March 4, 2012 at 9:49 pm |
    • Kay

      Sorry, KENNETH...but the *REAL* way to help the victims is to send $$$. Like to the Red Cross...which *is* in the various Kentucky communities. (And what on earth to you mean by "Magoffin County (the town we served in this past winter"??? Magoffin County is NOT a town!!)

      I hate it when people like you...with the best of intentions...ask for "stuff", rather than what is *really* needed...which is a way to meet needs beyond the first day or two determined by what the needs actually are. I mean...how many batteries and blankets do you *really* think they need?? Think about it.

      Pretty much every single community hit by a tornado quickly BEGS people to NOT send more "stuff"!! Because they don't need it and can't handle it. Again...think about it.

      March 4, 2012 at 11:52 pm |
  5. GodsPeople

    For the people who think God would do this, perhaps He did, perhaps He didn't. Perhaps the Devil did, and he is attempting to embitter the faithful to make them atheists to strengthen his army of evil for when the end times come. Don't ever think otherwise, the atheists will stand with Satan, whom they stand with even now, when Final Judgement comes.

    March 4, 2012 at 8:45 pm |
    • In Reason I Trust

      Oh no SATAN!

      I hope he doesn't team up with Lex Luthor, The Joker and Darth Vader, because then the Holy Trinity will be outnumbered!

      My friend, you live in fear of a story book character out of a Disney movie. You know, the part about the talking snake in the magic garden with the magic apple. Please grow up.

      March 4, 2012 at 8:50 pm |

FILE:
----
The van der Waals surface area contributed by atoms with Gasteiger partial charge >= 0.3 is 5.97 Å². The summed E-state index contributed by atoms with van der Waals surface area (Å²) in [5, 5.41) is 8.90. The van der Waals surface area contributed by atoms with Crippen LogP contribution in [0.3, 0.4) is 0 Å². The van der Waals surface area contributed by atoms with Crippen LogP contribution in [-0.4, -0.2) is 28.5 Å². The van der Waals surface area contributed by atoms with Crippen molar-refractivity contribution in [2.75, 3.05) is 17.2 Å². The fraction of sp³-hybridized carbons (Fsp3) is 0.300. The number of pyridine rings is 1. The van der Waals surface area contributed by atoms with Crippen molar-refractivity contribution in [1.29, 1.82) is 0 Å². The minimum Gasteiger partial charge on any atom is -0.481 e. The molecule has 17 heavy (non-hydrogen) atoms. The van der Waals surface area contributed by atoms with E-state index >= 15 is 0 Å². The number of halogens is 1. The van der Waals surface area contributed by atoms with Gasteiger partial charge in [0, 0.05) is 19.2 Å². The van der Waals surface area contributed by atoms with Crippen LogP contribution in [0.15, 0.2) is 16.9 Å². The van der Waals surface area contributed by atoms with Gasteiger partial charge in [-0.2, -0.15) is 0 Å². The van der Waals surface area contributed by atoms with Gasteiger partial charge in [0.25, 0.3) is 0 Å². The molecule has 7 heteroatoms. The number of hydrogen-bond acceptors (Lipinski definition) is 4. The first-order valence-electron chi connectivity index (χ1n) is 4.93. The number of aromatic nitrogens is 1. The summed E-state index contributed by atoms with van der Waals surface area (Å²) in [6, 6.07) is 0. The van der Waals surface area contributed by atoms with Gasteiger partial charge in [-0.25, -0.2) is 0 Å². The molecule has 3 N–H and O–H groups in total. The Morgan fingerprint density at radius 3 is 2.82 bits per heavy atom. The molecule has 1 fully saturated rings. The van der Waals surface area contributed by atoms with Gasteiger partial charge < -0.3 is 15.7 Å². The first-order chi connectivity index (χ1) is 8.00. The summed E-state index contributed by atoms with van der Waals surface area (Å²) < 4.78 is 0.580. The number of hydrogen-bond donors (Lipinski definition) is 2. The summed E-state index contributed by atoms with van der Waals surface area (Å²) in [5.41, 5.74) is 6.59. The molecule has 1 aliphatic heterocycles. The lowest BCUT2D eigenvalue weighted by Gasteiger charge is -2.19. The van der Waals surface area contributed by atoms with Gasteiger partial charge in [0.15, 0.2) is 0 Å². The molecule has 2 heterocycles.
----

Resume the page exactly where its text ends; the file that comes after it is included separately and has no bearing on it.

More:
• GodsPeople

      @Reason: You're evil, and you're going to burn in hell for doing your Master's bidding. I'll enjoy lounging in paradise while you roast, however.

      March 4, 2012 at 8:52 pm |
    • In Reason I Trust

      Which master am I serving?

      The fallen Angel or the Fallen Jedi? Sorry but I get fictional characters mixed up sometimes.

      March 4, 2012 at 8:58 pm |
    • GodsPeople

      You will see when your soul burns.

      March 4, 2012 at 9:01 pm |
    • Kay

      Did it not ever cross your mind that, if people don't believe in God, they don't believe in Satan either? Kinda hard to "stand with" something you don't believe in.

      The fact is that, when we die, we die. Our bodies recycle. And that's really cool. Of course, we're not gonna know it when it happens...which means that you'll never know you were wrong. But that's OK, too.

      March 4, 2012 at 11:59 pm |
  6. In Reason I Trust

    How does a church reason this away? Did God kill (or allow to be killed) all those people and destroy those homes just because He wanted His church to get extra donations??? This is God right, all powerful & all loving, couldn't He spare a little magic and get the donations another way?

    Wake up people, there is no god. All we have is each other.